LETHBRIDGE – Viterra and Canadian Foodgrains Bank celebrated the second year of their partnership on Tuesday, Nov. 6, which saw over 300 acres seeded earlier this year that will benefit hungry people in parts of the developing world.
A release states the project builds on last year’s successful pilot project, which saw Viterra provide the Foodgrains Bank with access to 42 acres of land to farm around its terminals in Balgonie, Saskatchewan and Stettler, Alberta.
This year, a total of 326 acres from Viterra terminals in Lethbridge and Trochu, as well as terminals in the Saskatchewan towns of Raymore and Grenfell, were also made available.
Southern Alberta Canadian Foodgrains Bank Coordinator, Andre Visscher, says it’s great to see people working together, all with a common goal to end hunger in this world.
“We really appreciate the support we received from a company like Viterra, and other companies as well, because they’re all helping to end hunger.”
Local farmers were also supported by their communities, and volunteered their time, equipment and resources to farm the land.
Ryan Mercer from Mercer Seeds helped farm the land in Lethbridge, on behalf of the Foodgrains Bank. His business, which he runs alongside extended family, is a full crop production and cleaning operation.
The family has contributed to the work of ending global hunger through the Foodgrains Bank for several years through their own growing project.
“We’re richly blessed here in Canada, and it’s a way of giving back,” Mercer said. “It’s something we can do both at the local level as well as an agricultural community to help end hunger, with larger corporations like Viterra involved, as well as small family farms.”
The Canadian Foodgrains Bank has growing projects around Southern Alberta, including in Medicine Hat, Burdett, Taber, Chin, Coaldale, Lethbridge, Picture Butte, Vauxhall, and a new one in Newell as well by Brooks.
Visscher says it’s always hard for a new growing project, like the one in Lethbridge, to get started.
“They have to learn, they have to ask for donations for fertilizer, inputs, chemicals, seeds, and it takes time to make those contacts. It’s not always easy to ask for a donation right, so one farmer might be a little easier to work with than another,” he stated.
In the Brooks area, they raised $119,000, in Coaldale it was $190,000, and the project in Lethbridge had a gross income of $55,000.
Visscher says it’s a significant amount of money altogether, as it will go well over $1 million for Southern Alberta, and that’s not even factoring in the matching funding from the federal government of 4 to 1.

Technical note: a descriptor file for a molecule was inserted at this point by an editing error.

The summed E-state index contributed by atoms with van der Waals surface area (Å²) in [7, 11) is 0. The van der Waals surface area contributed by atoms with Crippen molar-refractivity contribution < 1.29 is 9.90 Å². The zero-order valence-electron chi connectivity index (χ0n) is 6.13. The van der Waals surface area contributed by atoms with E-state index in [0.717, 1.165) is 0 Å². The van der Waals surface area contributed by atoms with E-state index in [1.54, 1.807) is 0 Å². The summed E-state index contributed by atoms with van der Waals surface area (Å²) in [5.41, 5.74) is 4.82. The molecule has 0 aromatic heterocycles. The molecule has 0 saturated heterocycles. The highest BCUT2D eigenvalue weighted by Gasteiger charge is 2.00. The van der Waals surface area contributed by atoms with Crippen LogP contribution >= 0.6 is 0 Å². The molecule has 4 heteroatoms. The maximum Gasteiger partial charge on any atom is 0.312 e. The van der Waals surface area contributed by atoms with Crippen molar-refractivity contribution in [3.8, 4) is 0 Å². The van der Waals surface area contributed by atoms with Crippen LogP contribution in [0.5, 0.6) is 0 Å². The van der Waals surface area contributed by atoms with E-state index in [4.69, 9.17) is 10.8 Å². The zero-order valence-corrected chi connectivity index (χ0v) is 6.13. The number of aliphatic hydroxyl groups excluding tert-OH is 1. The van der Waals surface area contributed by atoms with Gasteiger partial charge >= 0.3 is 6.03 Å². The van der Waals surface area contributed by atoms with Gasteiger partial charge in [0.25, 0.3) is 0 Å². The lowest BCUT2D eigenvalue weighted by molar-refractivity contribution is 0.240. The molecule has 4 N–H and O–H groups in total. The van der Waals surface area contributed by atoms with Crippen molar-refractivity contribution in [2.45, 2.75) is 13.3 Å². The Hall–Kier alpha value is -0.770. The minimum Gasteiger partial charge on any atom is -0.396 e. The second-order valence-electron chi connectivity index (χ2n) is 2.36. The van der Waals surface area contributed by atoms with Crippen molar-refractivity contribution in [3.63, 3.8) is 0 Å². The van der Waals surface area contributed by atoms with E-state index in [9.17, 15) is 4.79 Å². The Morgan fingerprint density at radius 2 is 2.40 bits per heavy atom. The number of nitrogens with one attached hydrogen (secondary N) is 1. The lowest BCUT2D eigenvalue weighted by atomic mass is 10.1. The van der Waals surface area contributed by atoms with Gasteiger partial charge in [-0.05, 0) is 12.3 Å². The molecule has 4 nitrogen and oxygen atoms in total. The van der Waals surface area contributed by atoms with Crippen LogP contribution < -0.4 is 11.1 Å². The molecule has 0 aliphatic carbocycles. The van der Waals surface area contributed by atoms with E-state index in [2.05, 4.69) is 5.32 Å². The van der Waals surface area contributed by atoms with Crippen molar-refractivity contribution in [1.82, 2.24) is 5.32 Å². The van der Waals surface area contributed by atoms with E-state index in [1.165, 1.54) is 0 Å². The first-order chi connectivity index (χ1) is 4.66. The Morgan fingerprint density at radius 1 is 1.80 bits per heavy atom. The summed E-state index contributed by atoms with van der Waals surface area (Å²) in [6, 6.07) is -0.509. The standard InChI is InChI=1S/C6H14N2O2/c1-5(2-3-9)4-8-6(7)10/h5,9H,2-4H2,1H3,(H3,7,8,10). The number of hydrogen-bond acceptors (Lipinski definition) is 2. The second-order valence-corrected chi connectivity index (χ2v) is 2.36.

The benefits from the projects can be seen around the world, as Visscher mentioned they do work in 34 countries.
“Last year we did $38 million of food assistance and agriculture development projects mainly in southeast Asia, Africa and South Sudan as well.”
Davin Lockwood, Viterra Lethbridge Market Centre Manager, explains why they were so enthusiastic to partner with Mercer Seeds to benefit the project.
“They have farmed this land in the past, so we were excited to extend our relationship and support the Canadian Foodgrains Bank at the same time. We had Canadian western red spring wheat seeded out in the field, and with the weather, it surprisingly yielded fairly well.”
The yield was just over 7,000 bushels, which was taken off the combine and brought it through the facility and the next step is shipping wheat to export customers around the world.
This is the first year for the Lethbridge project in particular, but Viterra has been involved for many years.
“Both on a cash donation side and allowing deliveries into our network to utilize our footprint,” Lockwood continued. “It was more important this year because we had the land available at several of our locations across western Canada, and we felt this was a great opportunity to partner with the Canadian Foodgrains Bank and local producers in order to help the less fortunate globally.”
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